There are multiple key areas described in the story: the dressing room in present day, the performance onstage, and the atmosphere in the audience — which Lithgow describes as “packed” and “restless” — and even the orchestra pit, where there is a pianist. The audio engineers have, as he explains, made it very clear where the listener is at any given moment.

“You hear my voice resonating as if I’m in a great big hall, and then you hear the voices of the police inspectors, dry and business-like, in the dressing room, trying to figure out what’s going on,” says Lithgow. “Every element takes you through, including the music and the pianist in the pit.”

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Lithgow — whose voice is extremely familiar to those who grew up watching him onstage (Fiddler on the Roof), on television (3rd Rock From the Sun) or film (Interstellar) — told THR that people sometimes overhear him and recognize his speech before they have even seen him. “That amazes me.”

The actor, who has referenced in other interviews that vocal stamina and a hoarse voice can be an issue with audio performance, shared with THR that he experienced a medical incident earlier this year after noticing in January — some months after he recorded The Guilty — that he was losing his voice. In March, an otolaryngologist diagnosed Lithgow with a growth on his thyroid that was putting pressure on his vocal cords. He subsequently had a “massive” operation, where a nodule “the size of a fist” came out.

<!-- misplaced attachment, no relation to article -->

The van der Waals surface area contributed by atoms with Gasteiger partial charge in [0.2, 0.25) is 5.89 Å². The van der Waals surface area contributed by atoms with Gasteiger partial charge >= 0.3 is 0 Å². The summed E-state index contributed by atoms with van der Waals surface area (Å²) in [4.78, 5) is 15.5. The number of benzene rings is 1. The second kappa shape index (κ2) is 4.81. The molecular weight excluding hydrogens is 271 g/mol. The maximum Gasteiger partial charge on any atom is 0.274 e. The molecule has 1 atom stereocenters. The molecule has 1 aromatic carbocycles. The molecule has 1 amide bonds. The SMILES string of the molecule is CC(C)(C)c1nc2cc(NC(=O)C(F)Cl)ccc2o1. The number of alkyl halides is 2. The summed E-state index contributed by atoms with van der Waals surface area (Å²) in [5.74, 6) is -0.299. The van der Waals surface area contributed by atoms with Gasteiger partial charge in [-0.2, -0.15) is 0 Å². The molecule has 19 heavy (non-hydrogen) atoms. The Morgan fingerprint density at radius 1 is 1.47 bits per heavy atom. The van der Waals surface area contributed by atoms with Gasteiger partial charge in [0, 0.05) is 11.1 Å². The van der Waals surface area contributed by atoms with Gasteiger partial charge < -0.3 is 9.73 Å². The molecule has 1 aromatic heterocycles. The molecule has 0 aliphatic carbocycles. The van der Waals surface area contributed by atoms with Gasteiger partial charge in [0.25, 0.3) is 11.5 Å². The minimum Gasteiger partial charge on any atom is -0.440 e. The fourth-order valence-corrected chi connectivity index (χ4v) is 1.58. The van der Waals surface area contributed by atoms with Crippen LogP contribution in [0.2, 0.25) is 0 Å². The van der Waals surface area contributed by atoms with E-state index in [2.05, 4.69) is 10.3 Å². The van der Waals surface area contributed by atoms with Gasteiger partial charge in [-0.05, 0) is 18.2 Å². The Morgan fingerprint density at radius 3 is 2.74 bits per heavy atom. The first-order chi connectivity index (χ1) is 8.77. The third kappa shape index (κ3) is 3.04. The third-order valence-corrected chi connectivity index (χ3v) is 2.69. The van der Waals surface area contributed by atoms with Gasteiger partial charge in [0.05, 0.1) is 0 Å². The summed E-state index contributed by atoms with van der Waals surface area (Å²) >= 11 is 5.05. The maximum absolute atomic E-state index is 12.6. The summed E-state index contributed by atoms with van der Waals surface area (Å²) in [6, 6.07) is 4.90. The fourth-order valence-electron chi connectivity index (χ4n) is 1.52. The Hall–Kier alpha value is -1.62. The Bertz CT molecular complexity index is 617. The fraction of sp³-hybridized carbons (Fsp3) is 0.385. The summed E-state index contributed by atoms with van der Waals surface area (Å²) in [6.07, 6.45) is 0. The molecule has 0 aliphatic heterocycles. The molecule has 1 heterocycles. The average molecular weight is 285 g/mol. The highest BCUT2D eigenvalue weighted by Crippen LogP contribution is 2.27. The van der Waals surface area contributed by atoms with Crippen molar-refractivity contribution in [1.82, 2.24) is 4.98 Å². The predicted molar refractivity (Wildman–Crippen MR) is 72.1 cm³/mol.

“My voice sprang back to life,” he says. “Listening to The Guilty now, I do hear the voice — curiously, it gives a kind of richness.” (Lithgow also clarifies that this incident was not related to his work on The Guilty).

Audio acting remains, at least in terms of logistics, “the easiest,” according to Lithgow. “You get in your car, drive to the studio, stand in front of a microphone and just act. You don’t have to learn your lines, you don’t have to rehearse, you just have to entertain.”

Having entertained audiences for five decades, Lithgow has ticked many things off his bucket list such as playing King Lear and working with Martin Scorsese. And yet, there is always more to come. “I continue to be the source of people’s bright ideas that never even occurred to me,” he says, giving the example that he never would have cast himself as Winston Churchill (in The Crown) or Roger Ailes (in Bombshell).

“You grow old as an actor, and if you can still do it, there’s a lot less competition, for one thing, and the roles get very, very interesting and nuanced. Old men and old women have their own drama.”

The Guilty will be available exclusively on Audible on Oct. 28.

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Gary Patterson took over the TCU Horned Frogs in 2000, leading the program for over two decades until his resignation days ago. He was known as one of the best head coaches in the sport, winning multiple national coach of the year awards in 2009 and 2014, and getting TCU to the doorstep of the […] The post TCU Athletic Director Has Telling Admission On Next Hire appeared first on The Spun.